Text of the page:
• Reply 37 of 65
    nofeernofeer Posts: 2,422member
    3G+SDK+EXCHANGE =12million at least, it will be critical mass
  • Reply 38 of 65
    bageljoeybageljoey Posts: 1,922member
    Quote:
    Originally Posted by markoh View Post


    I guess you're talking about specific Nokia phones. Overall Nokia phones outsell iPhone 1 to 100.



    The discussion was about mobile browser usage, not phone ownership. Most of those Nokia phones have nothing to do with browser usage--and the ones that do have browsers are often clunky and underutilized. People may use the browser on some Nokia models but it is often a difficult and annoying experience. On the other hand, the iPhone, by most accounts, stimulates and invites internet usage.
  • Reply 39 of 65
    markohmarkoh Posts: 24member
    Quote:
    Originally Posted by Bageljoey View Post


    The discussion was about mobile browser usage, not phone ownership. Most of those Nokia phones have nothing to do with browser usage--and the ones that do have browsers are often clunky and underutilized. People may use the browser on some Nokia models but it is often a difficult and annoying experience. On the other hand, the iPhone, by most accounts, stimulates and invites internet usage.



    I own both the iPhone and N95, both of which are in the same price range. I'd give away my iPhone any day over the N95. There really isn't anything in the iPhone that my Nokia can't do,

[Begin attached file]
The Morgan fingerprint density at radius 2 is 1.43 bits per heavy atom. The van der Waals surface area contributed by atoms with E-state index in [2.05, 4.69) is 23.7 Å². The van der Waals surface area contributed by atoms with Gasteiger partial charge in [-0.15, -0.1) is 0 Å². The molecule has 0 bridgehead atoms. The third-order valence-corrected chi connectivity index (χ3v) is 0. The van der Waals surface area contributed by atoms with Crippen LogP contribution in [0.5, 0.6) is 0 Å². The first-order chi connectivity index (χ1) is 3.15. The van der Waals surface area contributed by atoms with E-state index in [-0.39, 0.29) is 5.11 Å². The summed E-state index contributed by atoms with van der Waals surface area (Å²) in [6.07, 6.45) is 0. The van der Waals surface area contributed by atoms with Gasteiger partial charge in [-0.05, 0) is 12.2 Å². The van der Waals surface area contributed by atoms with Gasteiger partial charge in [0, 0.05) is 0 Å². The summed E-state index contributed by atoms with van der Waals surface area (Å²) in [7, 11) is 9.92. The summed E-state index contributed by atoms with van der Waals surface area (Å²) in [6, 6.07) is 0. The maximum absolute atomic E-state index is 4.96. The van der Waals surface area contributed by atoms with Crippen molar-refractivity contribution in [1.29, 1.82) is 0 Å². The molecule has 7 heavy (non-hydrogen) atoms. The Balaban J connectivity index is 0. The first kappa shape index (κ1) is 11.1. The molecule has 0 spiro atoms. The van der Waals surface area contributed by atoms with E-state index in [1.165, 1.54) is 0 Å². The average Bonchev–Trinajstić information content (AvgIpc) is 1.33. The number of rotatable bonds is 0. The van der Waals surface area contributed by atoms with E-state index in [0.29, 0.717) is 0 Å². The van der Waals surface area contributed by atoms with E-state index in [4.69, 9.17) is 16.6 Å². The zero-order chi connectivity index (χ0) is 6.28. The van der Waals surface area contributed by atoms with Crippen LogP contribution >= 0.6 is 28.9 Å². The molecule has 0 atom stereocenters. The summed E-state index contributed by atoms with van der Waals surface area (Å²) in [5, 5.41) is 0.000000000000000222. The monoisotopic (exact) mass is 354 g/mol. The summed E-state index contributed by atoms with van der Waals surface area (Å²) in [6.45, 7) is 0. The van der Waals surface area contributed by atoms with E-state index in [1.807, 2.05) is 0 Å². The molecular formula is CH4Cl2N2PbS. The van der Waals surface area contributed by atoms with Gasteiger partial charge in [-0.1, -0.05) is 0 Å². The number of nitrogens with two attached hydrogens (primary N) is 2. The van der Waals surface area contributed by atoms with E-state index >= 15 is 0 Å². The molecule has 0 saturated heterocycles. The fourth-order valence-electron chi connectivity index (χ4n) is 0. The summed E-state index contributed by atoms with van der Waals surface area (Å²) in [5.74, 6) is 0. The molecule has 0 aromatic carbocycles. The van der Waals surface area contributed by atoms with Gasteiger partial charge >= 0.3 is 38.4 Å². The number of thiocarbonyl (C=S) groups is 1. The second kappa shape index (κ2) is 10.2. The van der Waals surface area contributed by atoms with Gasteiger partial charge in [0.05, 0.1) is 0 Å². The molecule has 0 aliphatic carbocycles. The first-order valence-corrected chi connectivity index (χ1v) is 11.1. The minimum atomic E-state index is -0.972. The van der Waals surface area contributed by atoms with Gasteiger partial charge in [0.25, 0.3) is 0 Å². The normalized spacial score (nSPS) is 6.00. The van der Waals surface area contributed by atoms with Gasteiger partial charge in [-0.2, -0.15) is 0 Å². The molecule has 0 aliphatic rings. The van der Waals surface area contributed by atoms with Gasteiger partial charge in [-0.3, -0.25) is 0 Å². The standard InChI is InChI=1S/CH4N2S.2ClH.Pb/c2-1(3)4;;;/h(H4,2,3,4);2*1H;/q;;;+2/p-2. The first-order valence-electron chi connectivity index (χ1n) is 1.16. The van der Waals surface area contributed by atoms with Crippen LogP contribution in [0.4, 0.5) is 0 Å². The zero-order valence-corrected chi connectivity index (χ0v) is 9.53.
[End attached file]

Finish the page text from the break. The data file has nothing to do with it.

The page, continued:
but tons of things in the N95 that the iPhone doesn't have. For starters, slow 2.5G connection doesn't really "stimulate and invite internet usage".
  • Reply 40 of 65
    bageljoeybageljoey Posts: 1,922member
    Quote:
    Originally Posted by markoh View Post


    I own both the iPhone and N95, both of which are in the same price range. I'd give away my iPhone any day over the N95. There really isn't anything in the iPhone that my Nokia can't do,

    but tons of things in the N95 that the iPhone doesn't have. For starters, slow 2.5G connection doesn't really "stimulate and invite internet usage".



    You got me there--I don't own either.

    That is why I had to couch my post with "by most accounts" and "most Nokia phones." I certainly cannot compare models I do not own!



    Still, hasn't there been a raft of reports showing that the iPhone's browser usage is disproportionately high for its installed base? Why would that be if it is not making people want to use it more than other phones?



    Again, I don't really have a dog in this fight, so I have to go by what others say...